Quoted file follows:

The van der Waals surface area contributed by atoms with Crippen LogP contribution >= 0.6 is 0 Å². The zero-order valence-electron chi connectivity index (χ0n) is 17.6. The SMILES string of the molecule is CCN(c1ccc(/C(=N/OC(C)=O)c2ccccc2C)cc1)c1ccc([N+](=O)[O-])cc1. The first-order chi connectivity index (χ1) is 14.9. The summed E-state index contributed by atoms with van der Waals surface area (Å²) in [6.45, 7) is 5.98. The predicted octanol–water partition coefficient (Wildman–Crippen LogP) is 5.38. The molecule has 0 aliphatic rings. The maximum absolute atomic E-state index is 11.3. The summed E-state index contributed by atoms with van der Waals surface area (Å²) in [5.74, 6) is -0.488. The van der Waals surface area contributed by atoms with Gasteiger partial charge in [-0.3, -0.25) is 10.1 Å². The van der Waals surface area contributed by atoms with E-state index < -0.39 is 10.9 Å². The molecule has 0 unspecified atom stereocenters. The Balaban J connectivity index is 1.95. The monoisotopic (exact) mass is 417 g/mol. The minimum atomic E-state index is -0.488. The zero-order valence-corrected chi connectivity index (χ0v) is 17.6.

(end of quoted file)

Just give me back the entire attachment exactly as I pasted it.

The van der Waals surface area contributed by atoms with Crippen LogP contribution >= 0.6 is 0 Å². The zero-order valence-electron chi connectivity index (χ0n) is 17.6. The SMILES string of the molecule is CCN(c1ccc(/C(=N/OC(C)=O)c2ccccc2C)cc1)c1ccc([N+](=O)[O-])cc1. The first-order chi connectivity index (χ1) is 14.9. The summed E-state index contributed by atoms with van der Waals surface area (Å²) in [6.45, 7) is 5.98. The predicted octanol–water partition coefficient (Wildman–Crippen LogP) is 5.38. The molecule has 0 aliphatic rings. The maximum absolute atomic E-state index is 11.3. The summed E-state index contributed by atoms with van der Waals surface area (Å²) in [5.74, 6) is -0.488. The van der Waals surface area contributed by atoms with Gasteiger partial charge in [-0.3, -0.25) is 10.1 Å². The van der Waals surface area contributed by atoms with E-state index < -0.39 is 10.9 Å². The molecule has 0 unspecified atom stereocenters. The Balaban J connectivity index is 1.95. The monoisotopic (exact) mass is 417 g/mol. The minimum atomic E-state index is -0.488. The zero-order valence-corrected chi connectivity index (χ0v) is 17.6.